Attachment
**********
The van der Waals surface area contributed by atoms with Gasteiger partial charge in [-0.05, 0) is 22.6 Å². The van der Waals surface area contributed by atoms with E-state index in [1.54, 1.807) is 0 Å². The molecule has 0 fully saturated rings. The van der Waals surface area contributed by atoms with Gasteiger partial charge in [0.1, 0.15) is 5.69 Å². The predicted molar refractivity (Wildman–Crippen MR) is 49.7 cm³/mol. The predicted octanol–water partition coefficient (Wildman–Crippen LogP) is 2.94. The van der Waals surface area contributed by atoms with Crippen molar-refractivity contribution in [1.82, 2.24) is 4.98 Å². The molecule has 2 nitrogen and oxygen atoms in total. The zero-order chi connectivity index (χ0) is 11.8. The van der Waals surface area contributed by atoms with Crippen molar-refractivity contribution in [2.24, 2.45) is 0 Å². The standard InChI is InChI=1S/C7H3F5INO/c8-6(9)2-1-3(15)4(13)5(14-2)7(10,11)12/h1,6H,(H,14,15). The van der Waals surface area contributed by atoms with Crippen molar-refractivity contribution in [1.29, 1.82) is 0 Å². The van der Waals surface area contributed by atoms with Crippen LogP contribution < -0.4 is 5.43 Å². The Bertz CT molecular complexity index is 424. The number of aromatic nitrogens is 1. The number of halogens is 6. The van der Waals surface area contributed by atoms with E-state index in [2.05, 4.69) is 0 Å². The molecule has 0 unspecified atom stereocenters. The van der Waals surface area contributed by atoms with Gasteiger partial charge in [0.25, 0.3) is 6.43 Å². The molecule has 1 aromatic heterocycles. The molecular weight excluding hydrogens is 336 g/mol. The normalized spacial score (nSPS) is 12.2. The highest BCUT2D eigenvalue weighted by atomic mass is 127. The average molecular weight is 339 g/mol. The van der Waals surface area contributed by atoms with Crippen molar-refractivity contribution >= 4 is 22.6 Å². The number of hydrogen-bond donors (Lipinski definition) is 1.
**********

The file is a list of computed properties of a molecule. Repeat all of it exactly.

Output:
The van der Waals surface area contributed by atoms with Gasteiger partial charge in [-0.05, 0) is 22.6 Å². The van der Waals surface area contributed by atoms with E-state index in [1.54, 1.807) is 0 Å². The molecule has 0 fully saturated rings. The van der Waals surface area contributed by atoms with Gasteiger partial charge in [0.1, 0.15) is 5.69 Å². The predicted molar refractivity (Wildman–Crippen MR) is 49.7 cm³/mol. The predicted octanol–water partition coefficient (Wildman–Crippen LogP) is 2.94. The van der Waals surface area contributed by atoms with Crippen molar-refractivity contribution in [1.82, 2.24) is 4.98 Å². The molecule has 2 nitrogen and oxygen atoms in total. The zero-order chi connectivity index (χ0) is 11.8. The van der Waals surface area contributed by atoms with Crippen molar-refractivity contribution in [2.24, 2.45) is 0 Å². The standard InChI is InChI=1S/C7H3F5INO/c8-6(9)2-1-3(15)4(13)5(14-2)7(10,11)12/h1,6H,(H,14,15). The van der Waals surface area contributed by atoms with Crippen molar-refractivity contribution in [1.29, 1.82) is 0 Å². The van der Waals surface area contributed by atoms with Crippen LogP contribution < -0.4 is 5.43 Å². The Bertz CT molecular complexity index is 424. The number of aromatic nitrogens is 1. The number of halogens is 6. The van der Waals surface area contributed by atoms with E-state index in [2.05, 4.69) is 0 Å². The molecule has 0 unspecified atom stereocenters. The van der Waals surface area contributed by atoms with Gasteiger partial charge in [0.25, 0.3) is 6.43 Å². The molecule has 1 aromatic heterocycles. The molecular weight excluding hydrogens is 336 g/mol. The normalized spacial score (nSPS) is 12.2. The highest BCUT2D eigenvalue weighted by atomic mass is 127. The average molecular weight is 339 g/mol. The van der Waals surface area contributed by atoms with Crippen molar-refractivity contribution >= 4 is 22.6 Å². The number of hydrogen-bond donors (Lipinski definition) is 1.